- Aperture controls the amount of light entering a lens and is responsible for depth of field, or the extent of the image that's in sharp focus.
- Shutter speed controls how long your camera's sensor is exposed to light and is responsible for the appearance of motion in the photo.
- ISO determines how sensitive your camera's sensor is to light while also being responsible for how much digital noise appears in the image.
- A person walking at a normal pace: 1/125-1/150 seconds
- A person running: 1/500-1/1000 seconds
- An animal running: 1/500-1/2000 seconds
- A bird in flight: 1/800-1/2000 seconds
- A moving vehicle: 1/500-1/8000 seconds
One of the obstacles that beginning photographers face is understanding exposure controls - that is, aperture, shutter speed, and ISO.
Not only do you need to develop working knowledge of each individually, but you also need to understand how they work together to create a well-exposed photo.
But understanding how these settings work together is a more advanced topic for another article. In the meantime, let the following serve as a basic introduction to these three settings:
In this article, we focus specifically on shutter speed to develop an enhanced understanding of what it is, what it does, and how to control it.
Shutter Speed Defined
Shutter speed simply refers to the amount of time that the camera's shutter is open. The longer the shutter is open, the more light that passes through to the camera's sensor. Conversely, the shorter the shutter is open, the less light that's able to pass through.
An easy way to understand shutter speed is to liken it to your eyelids. For example, if you shut your eyes, then open them for 1/2 second without blinking, then shut them again, you've essentially created a 1/2 second exposure for your eyes. That is, for that 1/2 second, light was able to pass through to your retinas.
The same thing happens with your camera, lens, and shutter. A 1/2 second shutter speed means that when you press the shutter button, the shutter opens for 1/2 second, allows light to pass through to the camera's sensor, and then closes again.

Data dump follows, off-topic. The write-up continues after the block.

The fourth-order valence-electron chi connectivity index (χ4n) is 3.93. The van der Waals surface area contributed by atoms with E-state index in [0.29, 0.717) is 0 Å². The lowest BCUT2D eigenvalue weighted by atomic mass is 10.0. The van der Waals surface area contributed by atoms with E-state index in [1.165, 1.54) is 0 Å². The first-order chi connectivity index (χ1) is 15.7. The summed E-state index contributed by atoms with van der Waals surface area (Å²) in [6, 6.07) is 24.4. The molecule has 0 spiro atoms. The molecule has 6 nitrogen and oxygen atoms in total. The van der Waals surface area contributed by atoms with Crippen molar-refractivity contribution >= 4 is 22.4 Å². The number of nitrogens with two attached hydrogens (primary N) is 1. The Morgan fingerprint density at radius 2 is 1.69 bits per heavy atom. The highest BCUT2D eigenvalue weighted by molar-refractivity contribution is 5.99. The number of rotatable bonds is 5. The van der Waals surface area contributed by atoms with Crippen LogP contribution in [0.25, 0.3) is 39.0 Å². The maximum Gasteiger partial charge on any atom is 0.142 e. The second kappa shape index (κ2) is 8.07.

The length of that action is determined either by your camera or you, depending on the camera mode you're using. We'll get into that more in a bit.
How Shutter Speed is Measured
Shutter speed is most commonly measured in fractions of a second, like 1/200 seconds or 1/1000 seconds. Some high-end cameras offer shutter speeds as fast as 1/8000 seconds.
But, shutter speeds can extend to much longer times, generally up to 30 seconds on most cameras. That time can be extended further into minutes or even hours by using what's called Bulb Mode, which is denoted with a B in your camera's menu system and gives you many creative options for using shutter speed.
Bulb Mode keeps the shutter open so long as the shutter is pressed down. Naturally, it would be impossible to keep your finger on the shutter button for a minutes-long or hours-long exposure, so when in need of exceptionally long shutter speeds, photographers use a shutter release that allows them to lock the shutter in the open position without having to actually hold the shutter button down.
The manner in which shutter speed is indicated on your camera depends. For example, if the shutter speed is a fraction of a second, most cameras only show the denominator, so if you're shooting at a speed of 1/500 seconds, you'll only see 500 in the viewfinder. If the shutter speed is one second or longer, it's often followed by a double quotation mark, like so: 1", meaning your shutter is open for one second.
Check the video above by Kingston Technology for a quick review of shutter speed.
Shutter Speed and Motion
As noted earlier, shutter speed doesn't just control how long light is allowed to pass through the lens to your camera's sensor; it's also responsible for the appearance of motion in your photos.
Naturally, if you want to freeze the motion of a moving object, you need to use a shutter speed that's as fast or faster than whatever motion is occurring.
For example, to make the runner in the photo above appear frozen in time, the photographer used a fast shutter speed, say, 1/1000 seconds.